VI: GLOSSARY OF CHEMICAL TERMS
Acid – A substance that dissolves in water and releases hydrogen ions (H+); acids cause irritation, burns, or more serious damage to tissue, depending on the strength of the acid, which is measured by pH.
Acute Toxicity – Adverse effects resulting from a single dose, or exposure to a substance for less than 24 hours.
Asphyxiant – A substance that interferes with the transport of an adequate supply of oxygen to the body by either displacing oxygen from the air or combining with hemoglobin, thereby reducing the blood’s ability to transport oxygen.
Base – A substance that dissolves in water and releases hydroxide ions (OH-); bases cause irritation, burns, or more serious damage to tissue, depending on the strength of the base, which is measured by pH.
Carcinogen – A substance that causes cancer.
CAS Registry Number – An internationally recognized unique registration number assigned by the Chemical Abstracts Service to a chemical, a group of similar chemicals, or a mixture.
Chemical Hygiene Plan – A written program that outlines procedures, equipment, and work practices that protect employees from the health hazards present in the workplace.
Chronic Toxicity – Adverse effects resulting from repeated doses of, or exposures to, a substance by any route for more than three months.
Combustible Liquid – A liquid with a flashpoint at a temperature lower than the boiling point; according to the National Fire Protection Association and the U.S. Department of Transportation, it is a liquid with a flash point of 100*F (37.8*C) or higher.
Compatible Materials – Substances that do not react together to cause a fire, explosion, violent reaction, or lead to the evolution of flammable gases or otherwise lead to injury to people or danger to property.
Compressed Gas – A substance in a container with an absolute pressure greater than 276 kilopascals (kPa) or 40 pounds per square inch (psi) at 21*C, or an absolute pressure greater than 717 kPa (40psi) at 54*C.
Corrosive – A substance capable of causing visible destruction of, and/or irreversible changes to living tissue by chemical action at the site of contact (i.e. strong acids, strong bases, dehydrating agents, and oxidizing agents).
Environmental Protection Agency (EPA) – U.S. Federal agency that regulates the labeling and transportation of hazardous materials.
Explosive – A substance that causes a sudden, almost instantaneous release of pressure, gas, and heat when subjected to sudden shock, pressure, or high temperature.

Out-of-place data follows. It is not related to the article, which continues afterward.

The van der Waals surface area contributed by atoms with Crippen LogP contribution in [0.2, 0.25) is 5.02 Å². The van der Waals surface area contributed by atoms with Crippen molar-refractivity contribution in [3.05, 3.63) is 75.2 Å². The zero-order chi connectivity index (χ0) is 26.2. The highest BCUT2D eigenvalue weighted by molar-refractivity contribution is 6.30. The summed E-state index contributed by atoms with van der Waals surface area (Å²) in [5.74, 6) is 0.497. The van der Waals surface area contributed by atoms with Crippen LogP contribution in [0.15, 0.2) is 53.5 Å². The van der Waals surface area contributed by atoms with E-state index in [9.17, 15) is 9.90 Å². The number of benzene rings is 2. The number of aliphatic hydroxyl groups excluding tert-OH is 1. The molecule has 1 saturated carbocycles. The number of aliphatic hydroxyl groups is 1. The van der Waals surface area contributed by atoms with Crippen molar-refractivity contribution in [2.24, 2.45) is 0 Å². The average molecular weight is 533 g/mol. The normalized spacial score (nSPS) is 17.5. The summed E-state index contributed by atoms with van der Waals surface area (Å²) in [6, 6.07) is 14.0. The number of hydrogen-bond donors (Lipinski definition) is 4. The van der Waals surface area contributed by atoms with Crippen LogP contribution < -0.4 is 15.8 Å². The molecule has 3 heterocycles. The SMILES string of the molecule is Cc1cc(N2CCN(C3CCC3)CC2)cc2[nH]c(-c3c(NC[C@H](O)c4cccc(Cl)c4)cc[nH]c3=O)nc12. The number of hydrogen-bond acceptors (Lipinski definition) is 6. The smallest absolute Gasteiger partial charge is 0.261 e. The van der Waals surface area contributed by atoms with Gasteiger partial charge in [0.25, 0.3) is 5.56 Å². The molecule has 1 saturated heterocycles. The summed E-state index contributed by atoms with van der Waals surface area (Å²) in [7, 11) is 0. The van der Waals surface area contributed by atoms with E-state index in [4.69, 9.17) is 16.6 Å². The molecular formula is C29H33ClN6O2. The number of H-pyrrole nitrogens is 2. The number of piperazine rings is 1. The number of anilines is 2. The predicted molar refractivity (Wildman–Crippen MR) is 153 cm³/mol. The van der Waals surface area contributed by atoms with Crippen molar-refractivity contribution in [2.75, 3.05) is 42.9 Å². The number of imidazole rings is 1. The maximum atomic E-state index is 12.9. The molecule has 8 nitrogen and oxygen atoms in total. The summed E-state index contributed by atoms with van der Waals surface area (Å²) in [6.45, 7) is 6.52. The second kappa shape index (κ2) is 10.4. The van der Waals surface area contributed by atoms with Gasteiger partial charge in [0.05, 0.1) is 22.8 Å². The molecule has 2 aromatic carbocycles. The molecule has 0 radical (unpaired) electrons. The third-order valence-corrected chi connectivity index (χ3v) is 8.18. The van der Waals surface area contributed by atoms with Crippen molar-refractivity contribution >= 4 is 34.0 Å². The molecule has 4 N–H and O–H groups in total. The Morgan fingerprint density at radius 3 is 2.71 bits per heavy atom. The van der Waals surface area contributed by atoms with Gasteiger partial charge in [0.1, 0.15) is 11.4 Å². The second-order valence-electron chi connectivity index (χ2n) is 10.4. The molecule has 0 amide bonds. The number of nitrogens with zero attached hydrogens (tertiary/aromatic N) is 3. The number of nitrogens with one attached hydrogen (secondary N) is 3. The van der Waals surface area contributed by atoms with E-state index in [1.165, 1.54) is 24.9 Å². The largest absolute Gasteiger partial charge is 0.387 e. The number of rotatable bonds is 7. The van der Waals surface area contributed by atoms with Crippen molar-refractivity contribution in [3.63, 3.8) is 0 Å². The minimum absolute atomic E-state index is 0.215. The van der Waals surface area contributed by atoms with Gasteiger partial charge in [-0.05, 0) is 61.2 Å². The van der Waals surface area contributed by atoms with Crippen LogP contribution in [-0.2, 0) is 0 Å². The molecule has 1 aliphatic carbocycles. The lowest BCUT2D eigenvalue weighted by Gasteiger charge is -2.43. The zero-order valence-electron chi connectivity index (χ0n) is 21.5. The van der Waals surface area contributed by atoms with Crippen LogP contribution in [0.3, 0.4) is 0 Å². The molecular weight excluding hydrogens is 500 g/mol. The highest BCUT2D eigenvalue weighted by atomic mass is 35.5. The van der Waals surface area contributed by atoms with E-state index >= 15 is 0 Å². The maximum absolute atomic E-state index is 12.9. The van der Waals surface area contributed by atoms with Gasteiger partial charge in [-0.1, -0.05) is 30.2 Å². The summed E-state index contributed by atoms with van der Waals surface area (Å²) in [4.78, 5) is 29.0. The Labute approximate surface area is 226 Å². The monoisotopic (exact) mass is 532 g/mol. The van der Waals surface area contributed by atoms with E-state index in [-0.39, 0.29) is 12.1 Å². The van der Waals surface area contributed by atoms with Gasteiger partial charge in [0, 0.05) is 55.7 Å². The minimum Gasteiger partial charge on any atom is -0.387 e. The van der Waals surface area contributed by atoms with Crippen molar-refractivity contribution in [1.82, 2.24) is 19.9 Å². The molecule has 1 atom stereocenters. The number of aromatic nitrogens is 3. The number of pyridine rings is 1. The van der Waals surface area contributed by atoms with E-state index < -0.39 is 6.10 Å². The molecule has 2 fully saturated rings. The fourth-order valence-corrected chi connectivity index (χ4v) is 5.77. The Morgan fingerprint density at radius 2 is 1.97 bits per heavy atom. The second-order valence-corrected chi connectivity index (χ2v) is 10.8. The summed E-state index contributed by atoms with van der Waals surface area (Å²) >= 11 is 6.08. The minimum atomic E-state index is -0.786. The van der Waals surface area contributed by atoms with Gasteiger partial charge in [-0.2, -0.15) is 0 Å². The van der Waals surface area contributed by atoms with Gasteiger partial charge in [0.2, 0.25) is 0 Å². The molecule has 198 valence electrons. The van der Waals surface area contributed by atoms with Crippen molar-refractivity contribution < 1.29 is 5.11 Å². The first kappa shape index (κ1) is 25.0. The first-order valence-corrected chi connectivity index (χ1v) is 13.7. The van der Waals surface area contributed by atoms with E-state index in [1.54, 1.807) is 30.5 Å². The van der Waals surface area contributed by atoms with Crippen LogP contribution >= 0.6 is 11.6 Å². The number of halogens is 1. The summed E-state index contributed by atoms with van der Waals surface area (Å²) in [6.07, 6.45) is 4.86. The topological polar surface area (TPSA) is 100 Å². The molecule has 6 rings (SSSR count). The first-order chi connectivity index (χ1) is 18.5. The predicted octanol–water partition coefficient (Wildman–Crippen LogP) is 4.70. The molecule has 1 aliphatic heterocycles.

Federal Hazardous Substance Act (FHSA) – The Federal Hazardous Substances Act (15 U.S.C 1261-1278), administered by the Consumer Product Safety Commission, requires that certain household products that are “hazardous substances” bear cautionary labeling to alert consumers to potential hazards that those products present and inform them of the measures they need to protect themselves from those hazards. Any product that is toxic, corrosive, flammable, or combustible, an irritant, a strong sensitizer, or generates pressure through decomposition, heat, or other means requires labeling, if the product may cause substantial personal injury or illness during or as a proximate result of any customary or reasonable foreseeable handling or use, including reasonable foreseeable ingestion by children.
Flammable – As defined by the FHSA regulations at 16 CFR – 1500.3 (c)(6)(ii), a substance having a flashpoint above 20*F (-6.7*C) and below 100*F (37.8*C). An extremely flammable substance, as defined in the FHSA regulations at 16 CFR - 1500.3 (c)(6)(i), is any substance with a flashpoint at or below 20*F (-6.7*C).
Flashpoint – The minimum temperature at which a liquid or solid produces vapor near its surface sufficient to form an ignitable mixture with the air; the lower the flashpoint, the easier it is to ignite the material.
Hazardous Substance – As defined in the Federal Hazardous Substances Act (FHSA) at 16 CFR – 1500.3 (b)(4)(i)(A), any substance or mixture of substances that is toxic, corrosive, an irritant, a strong sensitizer, flammable or combustible, or generates pressure through decomposition, heat or other means, if it may cause substantial personal injury or illness during or as a proximate result of any customary or reasonably foreseeable handling or use, including reasonably foreseeable ingestion by children.
Hepatotoxin – A chemical that can cause liver damage.
Incompatible Materials – Substances that can react to cause a fire, explosion, violent reaction, or lead to the evolution of flammable gases or otherwise lead to injury to people or danger to property.